Adjuvant therapy for hormone-positive breast cancer in early stages in postmenopausal women. Extended adjuvant therapy for early-stage breast cancer in postmenopausal women who received standard adjuvant therapy with tamoxifen. Treatment of common forms of breast cancer in postmenopausal women as a first-line drug.
active substance: letrozole;
1 coated tablet contains 2.5 mg letrozole;
excipients: lactose, corn starch, hypromellose, microcrystalline cellulose, sodium starch (type A), colloidal silicon dioxide, magnesium stearate;
film shell: hypromellose, titanium dioxide (E 171), yellow iron oxide (E 172), polyethylene glycol 400, talc, purified water.
Letrozol Dosage form
Basic physical and chemical properties: round biconvex tablets of yellow color, smooth on both sides, film-coated.
Letrozol Pharmacotherapeutic group
Drugs used for hormone therapy. Hormone antagonists and similar agents. Aromatase inhibitors. Letrozole. ATX code L02B G04.
Letrozole is a non-steroidal aromatase inhibitor (estrogen biosynthesis inhibitor), an antineoplastic drug.
In cases where the growth of tumor tissue depends on the presence of estrogens, the elimination of the stimulating effect mediated by them is a prerequisite for suppressing tumor growth. In postmenopausal women, estrogens are formed mainly with the participation of the aromatase enzyme, which converts androgens, which are synthesized in the adrenal glands (primarily androstenedione and testosterone), into estrone (E1) and estradiol (E2). Therefore, by specifically inhibiting the aromatase enzyme, it is possible to suppress estrogen biosynthesis in peripheral tissues and in tumor tissue.
Letrozole inhibits aromatase by competitive binding with a subunit of this enzyme – cytochrome P450 heme, which leads to a decrease in estrogen biosynthesis in all tissues.
In healthy postmenopausal women, a single dose of letrozole, which is 0.1 mg, 0.5 mg and 2.5 mg, reduces serum estrone and estradiol levels (compared to baseline) by 75-78% and 78% respectively . The maximum reduction is achieved after 48-78 hours.
In women with advanced postmenopausal breast cancer, daily use of letrozole at a dose of 0.1 mg to 5 mg reduces plasma levels of estradiol, estrone and estrone sulfate by 75-95% of baseline. When using the drug in a dose of 0.5 mg or more, in many cases, the concentrations of estrone and estrone sulfate are below the sensitivity limit of the method used to determine hormones. This indicates that with the help of these doses of the drug, a more pronounced inhibition of estrogen synthesis is achieved. The inhibition of estrogen was maintained throughout treatment in all patients.
Letrozole is a highly specific inhibitor of aromatase activity. Disruption of the synthesis of steroid hormones in the adrenal glands was not found. In postmenopausal patients who were treated with letrozole in a daily dose of 0.1-5 mg, clinically significant changes in plasma concentrations of cortisol, aldosterone, 11-deoxycortisol, 17-hydroxyprogesterone, ACTH (ACTH), as well as renin activity were not detected … The ACTH stimulation test after 6 and 12 weeks of therapy with letrozole at a daily dose of 0.1 mg, 0.25 mg, 0.5 mg, 1 mg, 2.5 mg and 5 mg did not reveal a single noticeable decrease in the synthesis of aldosterone or cortisol. Thus, there is no need to prescribe glucocorticoids and mineralocorticoids.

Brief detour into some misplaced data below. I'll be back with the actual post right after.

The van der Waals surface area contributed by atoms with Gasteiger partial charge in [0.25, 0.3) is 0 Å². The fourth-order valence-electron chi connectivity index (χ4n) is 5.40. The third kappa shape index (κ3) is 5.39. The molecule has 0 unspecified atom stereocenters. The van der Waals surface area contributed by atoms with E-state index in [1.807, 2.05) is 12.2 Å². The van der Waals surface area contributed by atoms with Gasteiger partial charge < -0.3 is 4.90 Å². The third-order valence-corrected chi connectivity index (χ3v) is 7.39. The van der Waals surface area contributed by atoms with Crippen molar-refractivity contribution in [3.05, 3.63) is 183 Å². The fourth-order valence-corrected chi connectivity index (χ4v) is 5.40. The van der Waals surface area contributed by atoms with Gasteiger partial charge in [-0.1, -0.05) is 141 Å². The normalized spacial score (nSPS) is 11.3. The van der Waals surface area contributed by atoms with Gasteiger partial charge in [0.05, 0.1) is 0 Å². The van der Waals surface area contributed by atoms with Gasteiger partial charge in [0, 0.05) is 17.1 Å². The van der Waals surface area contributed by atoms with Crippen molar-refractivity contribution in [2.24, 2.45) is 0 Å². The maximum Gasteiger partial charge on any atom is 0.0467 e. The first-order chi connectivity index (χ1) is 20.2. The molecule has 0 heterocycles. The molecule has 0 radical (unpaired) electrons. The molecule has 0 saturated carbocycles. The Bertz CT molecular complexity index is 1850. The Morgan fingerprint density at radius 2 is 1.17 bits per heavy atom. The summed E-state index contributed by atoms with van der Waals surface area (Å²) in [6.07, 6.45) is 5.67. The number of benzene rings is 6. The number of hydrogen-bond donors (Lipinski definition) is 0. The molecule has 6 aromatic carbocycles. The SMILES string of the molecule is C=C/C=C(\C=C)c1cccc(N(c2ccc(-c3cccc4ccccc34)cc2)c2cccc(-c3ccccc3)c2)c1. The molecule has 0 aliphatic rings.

In healthy postmenopausal volunteers after a single use of letrozole in doses of 0.1 mg, 0.5 mg and 2.5 mg, no changes in the concentration of androgens (androstenedione and testosterone) in the blood plasma were found. In postmenopausal patients who received letrozole in a daily dose of 0.1 mg to 5 mg, no changes in the level of androstenedione in the blood plasma were also observed. All this indicates that the blockade of estrogen biosynthesis does not lead to the accumulation of androgens, which are estrogen precursors. In patients receiving letrozole, there were no changes in the concentration of luteinizing hormone (LH) and follicle-stimulating hormone (FSH) in the blood plasma, and there were no changes in the function of the thyroid gland, assessed by the levels of thyroid-stimulating hormone T4 and T3.
Letrozole is rapidly and completely absorbed from the gastrointestinal tract (the average bioavailability is 99.9%). Food slightly reduces the absorption rate (the average time to reach the maximum concentration of letrozole in the blood (tmax) is 1 hour when taking the drug on an empty stomach and 2 hours when taken with food; the average value of the maximum concentration (max) of letrozole in the blood is 129 ± 20 3 nmol / L when taken on an empty stomach and 98.7 ± 18.6 nmol / L – when consumed with food), however, the degree of absorption of letrozole (assessed by the area under the concentration-time curve (AUC)) does not change. Minor changes in the rate of absorption are regarded as having no clinical significance, so letrozole can be taken regardless of food intake.